On several readings of this decision, it appears that the Court of Appeal, in interpreting 3(1)(b) as they do, has rendered the remedial nature of the Road Access Act negligible to non-existent. The Court held: “In our view, the trial judge’s finding that the road is an access road does not give persons whose property is served by the road a legal right to use it within the meaning of s.3(1)(b).” Well excuse me but I thought that was exactly what the Act was all about. It was legislated to provide access in situations where otherwise parcels would be landlocked with no right of access whatsoever.

The Court of Appeal went on to suggest that this interpretation of s.3(1)(b) is supported by the wording of s.6(1): “Nothing in this Act shall be construed to confer any right in respect of the ownership of land where available to any applicant or other person.” But does s.6(1) affirm the Court’s interpretation of s.3(1)(b)? Surely we can agree that the Act does not grant any ownership rights without also concluding that an “access road” so found, does not grant the right to use that road unless such person has some independent right apart from the Act to use the road. If such persons had rights independent of the Act, they would not have to resort to the remedial provisions of the Road Access Act in the first place.

The Court of Appeal held: “Finally, we note that if a finding that a road is an access road created a legal right to use the road within the meaning of s.3(1)(b), the condition in s.3(1)(b) would make no sense. Under s.3(1)(b), a landowner may apply to close an access road if the persons entitled to notice of the application to close the access road do not have a legal right to use it. If the fact that the road is an access road itself established a legal right to use the access road, the condition in s.3(1)(b) could never be met.”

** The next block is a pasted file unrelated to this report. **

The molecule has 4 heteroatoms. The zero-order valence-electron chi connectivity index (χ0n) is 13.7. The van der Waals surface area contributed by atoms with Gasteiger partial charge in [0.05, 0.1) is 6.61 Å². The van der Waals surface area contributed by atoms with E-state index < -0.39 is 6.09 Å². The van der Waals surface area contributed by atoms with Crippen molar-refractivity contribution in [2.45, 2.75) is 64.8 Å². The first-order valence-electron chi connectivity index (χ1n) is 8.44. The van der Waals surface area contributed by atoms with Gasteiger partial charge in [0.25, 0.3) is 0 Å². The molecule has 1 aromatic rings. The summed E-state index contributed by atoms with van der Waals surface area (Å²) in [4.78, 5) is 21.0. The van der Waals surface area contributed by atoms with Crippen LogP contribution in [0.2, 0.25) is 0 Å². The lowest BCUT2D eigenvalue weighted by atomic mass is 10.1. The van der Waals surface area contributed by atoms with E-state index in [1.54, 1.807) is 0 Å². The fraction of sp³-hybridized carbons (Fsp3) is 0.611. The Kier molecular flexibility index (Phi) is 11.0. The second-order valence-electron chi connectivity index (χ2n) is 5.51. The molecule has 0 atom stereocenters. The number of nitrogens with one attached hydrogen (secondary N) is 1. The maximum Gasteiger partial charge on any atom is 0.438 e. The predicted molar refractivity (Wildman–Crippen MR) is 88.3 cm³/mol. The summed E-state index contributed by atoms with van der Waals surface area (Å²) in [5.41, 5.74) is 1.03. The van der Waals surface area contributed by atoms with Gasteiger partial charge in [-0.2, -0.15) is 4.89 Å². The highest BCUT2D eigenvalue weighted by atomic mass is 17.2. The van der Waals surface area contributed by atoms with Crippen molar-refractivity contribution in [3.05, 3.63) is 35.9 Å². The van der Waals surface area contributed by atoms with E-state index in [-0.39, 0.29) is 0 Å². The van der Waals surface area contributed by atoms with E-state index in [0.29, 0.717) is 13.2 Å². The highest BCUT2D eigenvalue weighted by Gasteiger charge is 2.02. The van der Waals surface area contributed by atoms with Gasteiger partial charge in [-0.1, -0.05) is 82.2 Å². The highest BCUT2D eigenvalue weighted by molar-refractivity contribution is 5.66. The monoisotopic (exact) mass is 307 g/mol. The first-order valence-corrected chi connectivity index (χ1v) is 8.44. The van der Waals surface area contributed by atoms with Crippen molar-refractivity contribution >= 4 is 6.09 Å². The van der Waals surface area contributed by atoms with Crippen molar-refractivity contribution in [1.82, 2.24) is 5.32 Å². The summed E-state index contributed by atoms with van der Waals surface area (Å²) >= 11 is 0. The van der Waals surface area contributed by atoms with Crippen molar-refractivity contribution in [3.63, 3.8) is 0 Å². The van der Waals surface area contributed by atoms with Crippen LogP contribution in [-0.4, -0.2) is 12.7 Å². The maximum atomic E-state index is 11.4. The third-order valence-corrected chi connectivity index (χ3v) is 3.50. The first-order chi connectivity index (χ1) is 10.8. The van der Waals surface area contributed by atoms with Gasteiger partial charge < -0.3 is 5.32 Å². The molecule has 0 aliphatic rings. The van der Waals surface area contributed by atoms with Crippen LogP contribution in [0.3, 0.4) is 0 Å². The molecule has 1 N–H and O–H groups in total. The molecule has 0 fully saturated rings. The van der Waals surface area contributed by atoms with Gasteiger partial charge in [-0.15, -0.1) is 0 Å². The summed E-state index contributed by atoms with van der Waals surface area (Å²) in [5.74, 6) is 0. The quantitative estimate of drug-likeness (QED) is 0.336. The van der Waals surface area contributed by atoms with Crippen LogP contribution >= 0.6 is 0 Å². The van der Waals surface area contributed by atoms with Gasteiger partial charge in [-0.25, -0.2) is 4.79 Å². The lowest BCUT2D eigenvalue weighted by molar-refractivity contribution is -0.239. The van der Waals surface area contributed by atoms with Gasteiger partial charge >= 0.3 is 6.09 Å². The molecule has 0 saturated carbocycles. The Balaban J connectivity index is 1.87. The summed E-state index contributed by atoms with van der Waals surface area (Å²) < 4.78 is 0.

It would appear that the Court of Appeal was so focused on giving s.3(1)(b) a certain meaning that they failed to realize that in doing so, they rendered the meaning and effect of the Act uncertain at best and totally unusable at worst. Surely the main purpose of the Act was to provide access independent of the existence or non-existence of any other rights the access seeker might have.

It is inconceivable that the Court was unaware of the overall effect of its decision so one is left to conclude that the Court is of the opinion that the Act is too intrusive onto the rights of the registered owner of the land upon which the access road is located and that if the access seeker does not at least have a prescriptive right of way over the road in question, the access seeker does not deserve access.

In the very recent Supreme Court of Canada decision of Placer Dome Canada Ltd. v. Ontario (Minister of Finance), Justice LeBel wrote the following in interpreting a portion of the Mining Tax Act, R. S. O. 1990, c. M. 15: “Under the presumption against tautology, every word in a statute is presumed to make sense and to have a specific role to play in advancing the legislative purpose; …To the extent that it is possible to do so, Courts should avoid adopting interpretations that render any portion of a statute meaningless or redundant.”

I leave it to the reader to conclude whether in this case that is just what the Ontario Court of Appeal has done to remedial purpose of the Road Access Act.